What a gorgeous weekend! Having had a bit of rain earlier in the week but nothing since, I was keen to get to the allotment early to give everything a good water. I was a bit worried about my Calabrese Marathon plants but needn't have been as they were looking fine.
David was on the next plot putting in some very early courgette plants, he said that the seed was 7 years old and was amazed that they germinated! He advised me to protect my Calabrese plants from pigeon attack and advocates' hanging up old CD's and DVD's to scare them. This is a task for next week I think. However, I did fine some old cut-up, clear plastic bottles in the shed so used those to cover them up in the meanwhile.
I've been keen to get my hands on new Bio-Gro Black Gold - a seaweed based, soluble fertilizer. We had some samples in last week so I snapped up a tub. As an experiment, I added about a third of a tub to one of my full water butts and mixed it in. I was inspired by a piece in Joy Larkcoms ‘Grow Your Own Vegetables' in the section on composting. She talks about making a Black Jack tub, however rather than adding in a sack full of horse manure and lawn clippings, I tipped in a load of Black Gold instead!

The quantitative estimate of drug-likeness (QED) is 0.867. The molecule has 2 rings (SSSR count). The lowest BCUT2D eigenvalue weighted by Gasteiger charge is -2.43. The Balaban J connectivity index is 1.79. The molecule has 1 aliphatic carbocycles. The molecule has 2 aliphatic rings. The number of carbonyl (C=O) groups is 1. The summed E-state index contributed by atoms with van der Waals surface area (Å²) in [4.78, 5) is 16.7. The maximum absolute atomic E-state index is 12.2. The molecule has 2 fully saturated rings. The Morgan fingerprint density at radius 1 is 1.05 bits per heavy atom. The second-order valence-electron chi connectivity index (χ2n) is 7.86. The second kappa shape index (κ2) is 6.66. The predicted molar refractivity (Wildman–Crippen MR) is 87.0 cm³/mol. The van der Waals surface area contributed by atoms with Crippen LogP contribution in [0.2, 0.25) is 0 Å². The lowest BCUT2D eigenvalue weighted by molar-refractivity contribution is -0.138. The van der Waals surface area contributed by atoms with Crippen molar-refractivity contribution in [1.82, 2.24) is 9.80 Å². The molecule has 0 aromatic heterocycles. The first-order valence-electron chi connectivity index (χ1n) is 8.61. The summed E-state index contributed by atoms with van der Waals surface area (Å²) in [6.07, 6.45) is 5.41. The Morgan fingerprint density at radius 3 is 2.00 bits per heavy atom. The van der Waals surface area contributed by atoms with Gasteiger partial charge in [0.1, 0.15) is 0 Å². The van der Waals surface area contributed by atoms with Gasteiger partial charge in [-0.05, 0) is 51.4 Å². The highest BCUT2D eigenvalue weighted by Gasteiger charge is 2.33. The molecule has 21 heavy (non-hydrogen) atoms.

I then watered everything with this concoction; it was a lot easier than having to keep mixing up watering cans full of the stuff.
The big task of the weekend was to try and clear some of the rubbish and old bits of wood and metal that had been left by the previous tenants. As part of this process, I have decided to remove the old, overgrown compost heap and start again. The heap is riddled with bindweed and covered with grass and other perennial weeds, the pallets that make up the back and sides are rotten and falling apart.
Having spent an hour or so digging out the earth and weeds and dumping it, I decided that it was such a shame to waste all that really good soil. So from then on, I carefully removed all the bits of root and transferred the soil to a bare patch of bed and then spent a far amount of time raking this soil about and removing any small bits I'd missed earlier. It was very gratifying to use this ‘reclaimed' compost to earth-up around my garlic which had been planted a bit too close to the surface.
By the end of the weekend, I'd built a bonfire and had created large pile of wood ready to add to the fire as it burned (little and often rather than create an inferno!). Despite the clear blue skies and the wind blowing in the right direction, I decided that discretion was the better part of valor and held off lighting the fire. Our allotment is very near to some houses and everyone had their washing out!
Even though I didn't light the fire, being out in the sun all weekend meant I did get just a little burnt...!